September 9, 2013
Power Grid Corp. of India Ltd (PGCIL) will be commissioning by 2016 four strategic electricity transmission links planned for the Northeast and neighbouring Bhutan to supply power to other parts of India.
The projects, planned in 2009, would result in transmission of 6,000 MW of electricity generated by hydropower projects, enough to meet the power demand of Delhi. More electricity in the grid will help avoid a blackout.
While the two links of 1,500 MW each from the Northeast region will be completed in 2014-15 financial year, the two links of 1,500 MW each for evacuation of power from Bhutan will be completed in the 2015-16 fiscal.
The development of infrastructure in the Northeast is also key to India’s so-called Look East policy – a focus on Southeast Asia. Some of the important projects planned for the region include the 670 km East-West corridor, connecting state capitals with a broad gauge railway network, developing air transportation infrastructure such as a new airport at Itanagar and inland waterway development.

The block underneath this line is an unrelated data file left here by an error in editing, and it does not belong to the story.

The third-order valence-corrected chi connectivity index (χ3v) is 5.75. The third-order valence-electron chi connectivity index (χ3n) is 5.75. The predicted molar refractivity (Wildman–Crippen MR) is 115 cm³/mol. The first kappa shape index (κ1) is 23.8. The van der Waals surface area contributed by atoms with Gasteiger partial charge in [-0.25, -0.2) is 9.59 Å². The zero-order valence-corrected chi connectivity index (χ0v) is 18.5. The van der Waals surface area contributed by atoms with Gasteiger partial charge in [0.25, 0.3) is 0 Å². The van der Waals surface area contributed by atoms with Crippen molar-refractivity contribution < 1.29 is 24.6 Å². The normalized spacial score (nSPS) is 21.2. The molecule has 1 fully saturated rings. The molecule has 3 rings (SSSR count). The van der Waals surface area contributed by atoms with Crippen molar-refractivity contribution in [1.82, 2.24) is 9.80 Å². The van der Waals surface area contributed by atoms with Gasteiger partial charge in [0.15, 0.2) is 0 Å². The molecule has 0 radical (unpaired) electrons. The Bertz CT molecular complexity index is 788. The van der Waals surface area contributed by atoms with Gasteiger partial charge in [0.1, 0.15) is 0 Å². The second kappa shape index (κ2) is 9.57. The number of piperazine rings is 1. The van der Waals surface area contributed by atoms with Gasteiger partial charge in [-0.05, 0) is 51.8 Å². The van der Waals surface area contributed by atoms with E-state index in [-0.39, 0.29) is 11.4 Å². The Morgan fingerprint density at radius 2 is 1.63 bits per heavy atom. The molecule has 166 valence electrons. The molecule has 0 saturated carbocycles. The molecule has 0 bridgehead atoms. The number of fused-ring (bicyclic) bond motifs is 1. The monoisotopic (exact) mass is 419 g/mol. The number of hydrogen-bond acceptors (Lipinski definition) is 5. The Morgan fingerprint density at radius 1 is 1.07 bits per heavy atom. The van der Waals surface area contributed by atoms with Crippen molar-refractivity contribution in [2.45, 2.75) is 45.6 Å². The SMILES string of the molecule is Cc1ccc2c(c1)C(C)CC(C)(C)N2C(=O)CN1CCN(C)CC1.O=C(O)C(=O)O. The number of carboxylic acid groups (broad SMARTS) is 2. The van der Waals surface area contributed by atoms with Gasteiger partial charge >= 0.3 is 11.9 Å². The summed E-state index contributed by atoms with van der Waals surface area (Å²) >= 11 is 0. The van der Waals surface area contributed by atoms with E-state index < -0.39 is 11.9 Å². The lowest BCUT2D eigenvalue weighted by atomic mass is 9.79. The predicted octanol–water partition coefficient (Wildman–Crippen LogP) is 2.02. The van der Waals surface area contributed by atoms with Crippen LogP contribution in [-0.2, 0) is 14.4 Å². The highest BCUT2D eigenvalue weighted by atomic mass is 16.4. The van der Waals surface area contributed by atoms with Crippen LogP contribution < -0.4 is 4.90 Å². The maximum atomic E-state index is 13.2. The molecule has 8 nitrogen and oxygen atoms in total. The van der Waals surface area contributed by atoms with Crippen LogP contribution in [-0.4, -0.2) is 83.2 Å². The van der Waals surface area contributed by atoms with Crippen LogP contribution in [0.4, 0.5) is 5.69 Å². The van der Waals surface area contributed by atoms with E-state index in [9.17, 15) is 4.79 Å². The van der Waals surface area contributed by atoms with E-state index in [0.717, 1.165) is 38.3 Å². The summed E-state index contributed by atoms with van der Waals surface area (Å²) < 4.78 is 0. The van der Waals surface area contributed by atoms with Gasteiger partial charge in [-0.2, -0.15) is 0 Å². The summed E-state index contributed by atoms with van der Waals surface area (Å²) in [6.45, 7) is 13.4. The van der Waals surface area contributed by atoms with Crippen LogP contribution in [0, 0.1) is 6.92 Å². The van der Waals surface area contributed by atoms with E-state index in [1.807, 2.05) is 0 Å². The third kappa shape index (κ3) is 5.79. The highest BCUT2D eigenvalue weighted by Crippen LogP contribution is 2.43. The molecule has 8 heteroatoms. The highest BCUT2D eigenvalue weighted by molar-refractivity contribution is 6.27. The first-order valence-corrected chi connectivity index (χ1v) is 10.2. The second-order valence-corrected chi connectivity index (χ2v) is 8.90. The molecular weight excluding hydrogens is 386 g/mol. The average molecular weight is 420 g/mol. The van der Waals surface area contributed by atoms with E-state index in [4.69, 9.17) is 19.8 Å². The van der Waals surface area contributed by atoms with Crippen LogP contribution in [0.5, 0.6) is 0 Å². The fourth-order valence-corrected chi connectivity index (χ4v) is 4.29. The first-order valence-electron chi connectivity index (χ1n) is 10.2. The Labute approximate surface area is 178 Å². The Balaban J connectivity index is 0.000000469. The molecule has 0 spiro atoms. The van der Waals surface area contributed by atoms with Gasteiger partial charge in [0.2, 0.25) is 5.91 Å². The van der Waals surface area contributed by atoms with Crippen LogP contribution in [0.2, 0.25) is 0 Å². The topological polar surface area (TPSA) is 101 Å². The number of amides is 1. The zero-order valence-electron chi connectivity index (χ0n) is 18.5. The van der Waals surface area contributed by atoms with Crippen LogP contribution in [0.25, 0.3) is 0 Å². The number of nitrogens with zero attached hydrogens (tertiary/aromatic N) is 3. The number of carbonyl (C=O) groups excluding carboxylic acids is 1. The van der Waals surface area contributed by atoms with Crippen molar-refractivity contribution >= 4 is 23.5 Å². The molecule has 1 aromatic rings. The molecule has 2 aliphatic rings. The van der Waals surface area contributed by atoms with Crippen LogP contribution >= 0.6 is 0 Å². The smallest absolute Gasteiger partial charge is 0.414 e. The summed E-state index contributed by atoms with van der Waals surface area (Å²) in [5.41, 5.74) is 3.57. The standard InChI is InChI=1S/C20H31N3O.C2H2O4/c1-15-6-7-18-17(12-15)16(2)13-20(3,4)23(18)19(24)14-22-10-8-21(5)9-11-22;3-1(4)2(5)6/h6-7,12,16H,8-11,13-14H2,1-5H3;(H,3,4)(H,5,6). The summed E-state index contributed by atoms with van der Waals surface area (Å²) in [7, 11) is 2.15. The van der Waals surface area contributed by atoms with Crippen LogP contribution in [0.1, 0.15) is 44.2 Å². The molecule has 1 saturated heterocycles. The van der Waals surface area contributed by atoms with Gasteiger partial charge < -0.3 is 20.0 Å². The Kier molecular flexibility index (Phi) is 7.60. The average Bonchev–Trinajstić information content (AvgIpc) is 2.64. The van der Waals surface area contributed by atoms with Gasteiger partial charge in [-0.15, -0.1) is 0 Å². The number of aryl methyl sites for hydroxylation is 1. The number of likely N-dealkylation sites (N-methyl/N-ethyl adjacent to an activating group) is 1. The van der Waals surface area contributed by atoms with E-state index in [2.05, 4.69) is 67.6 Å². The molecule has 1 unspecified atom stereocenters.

The potential of the northeastern states and Bhutan for hydropower generation is about 58,000 MW. There have been concerns about faltering hydropower generation in the country, accounting as it does for 39,623.40 MW, or 17.55 per cent of India’s 225,793.10 MW power generating capacity.
Bhutan, strategically located between India and China, has the potential to generate 30,000 MW of hydropower but has a capacity of just 1,490 MW. Apart from hydropower projects, India has also helped Bhutan build the Penden cement plant, Paro airport and the Bhutan Broadcasting Station.
The transmission links from Bhutan will help boost India’s efforts to step up energy diplomacy in the neighbourhood. India is helping Bhutan build 10,000 MW of hydropower with concessional finance, with the overall investment expected to be about $10 billion. Around 90 per cent of the power generated through these projects will be sold to India, which already has power grid links with Bhutan, to meet the country’s growing energy demand.